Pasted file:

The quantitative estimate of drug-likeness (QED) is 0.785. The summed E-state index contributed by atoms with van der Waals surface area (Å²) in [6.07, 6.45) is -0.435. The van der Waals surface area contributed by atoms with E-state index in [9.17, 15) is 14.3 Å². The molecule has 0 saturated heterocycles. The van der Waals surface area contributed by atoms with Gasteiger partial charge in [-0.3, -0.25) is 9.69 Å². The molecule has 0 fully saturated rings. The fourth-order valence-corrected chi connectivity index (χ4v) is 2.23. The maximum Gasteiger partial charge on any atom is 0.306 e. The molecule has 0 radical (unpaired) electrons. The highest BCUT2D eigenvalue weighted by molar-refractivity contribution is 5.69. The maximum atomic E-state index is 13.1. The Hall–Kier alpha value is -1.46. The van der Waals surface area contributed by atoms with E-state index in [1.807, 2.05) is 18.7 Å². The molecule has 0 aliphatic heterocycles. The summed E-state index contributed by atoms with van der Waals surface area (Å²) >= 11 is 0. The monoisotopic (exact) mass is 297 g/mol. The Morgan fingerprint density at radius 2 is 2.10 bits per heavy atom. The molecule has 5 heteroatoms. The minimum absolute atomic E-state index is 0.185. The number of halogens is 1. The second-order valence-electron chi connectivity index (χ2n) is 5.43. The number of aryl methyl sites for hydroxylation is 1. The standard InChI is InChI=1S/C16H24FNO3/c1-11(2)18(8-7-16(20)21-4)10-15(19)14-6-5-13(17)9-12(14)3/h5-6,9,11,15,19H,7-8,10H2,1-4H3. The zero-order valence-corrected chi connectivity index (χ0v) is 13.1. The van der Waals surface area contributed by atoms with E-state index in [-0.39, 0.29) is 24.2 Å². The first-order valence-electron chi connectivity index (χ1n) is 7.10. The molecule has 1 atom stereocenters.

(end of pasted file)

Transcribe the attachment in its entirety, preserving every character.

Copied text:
The quantitative estimate of drug-likeness (QED) is 0.785. The summed E-state index contributed by atoms with van der Waals surface area (Å²) in [6.07, 6.45) is -0.435. The van der Waals surface area contributed by atoms with E-state index in [9.17, 15) is 14.3 Å². The molecule has 0 saturated heterocycles. The van der Waals surface area contributed by atoms with Gasteiger partial charge in [-0.3, -0.25) is 9.69 Å². The molecule has 0 fully saturated rings. The fourth-order valence-corrected chi connectivity index (χ4v) is 2.23. The maximum Gasteiger partial charge on any atom is 0.306 e. The molecule has 0 radical (unpaired) electrons. The highest BCUT2D eigenvalue weighted by molar-refractivity contribution is 5.69. The maximum atomic E-state index is 13.1. The Hall–Kier alpha value is -1.46. The van der Waals surface area contributed by atoms with E-state index in [1.807, 2.05) is 18.7 Å². The molecule has 0 aliphatic heterocycles. The summed E-state index contributed by atoms with van der Waals surface area (Å²) >= 11 is 0. The monoisotopic (exact) mass is 297 g/mol. The Morgan fingerprint density at radius 2 is 2.10 bits per heavy atom. The molecule has 5 heteroatoms. The minimum absolute atomic E-state index is 0.185. The number of halogens is 1. The second-order valence-electron chi connectivity index (χ2n) is 5.43. The number of aryl methyl sites for hydroxylation is 1. The standard InChI is InChI=1S/C16H24FNO3/c1-11(2)18(8-7-16(20)21-4)10-15(19)14-6-5-13(17)9-12(14)3/h5-6,9,11,15,19H,7-8,10H2,1-4H3. The zero-order valence-corrected chi connectivity index (χ0v) is 13.1. The van der Waals surface area contributed by atoms with E-state index in [-0.39, 0.29) is 24.2 Å². The first-order valence-electron chi connectivity index (χ1n) is 7.10. The molecule has 1 atom stereocenters.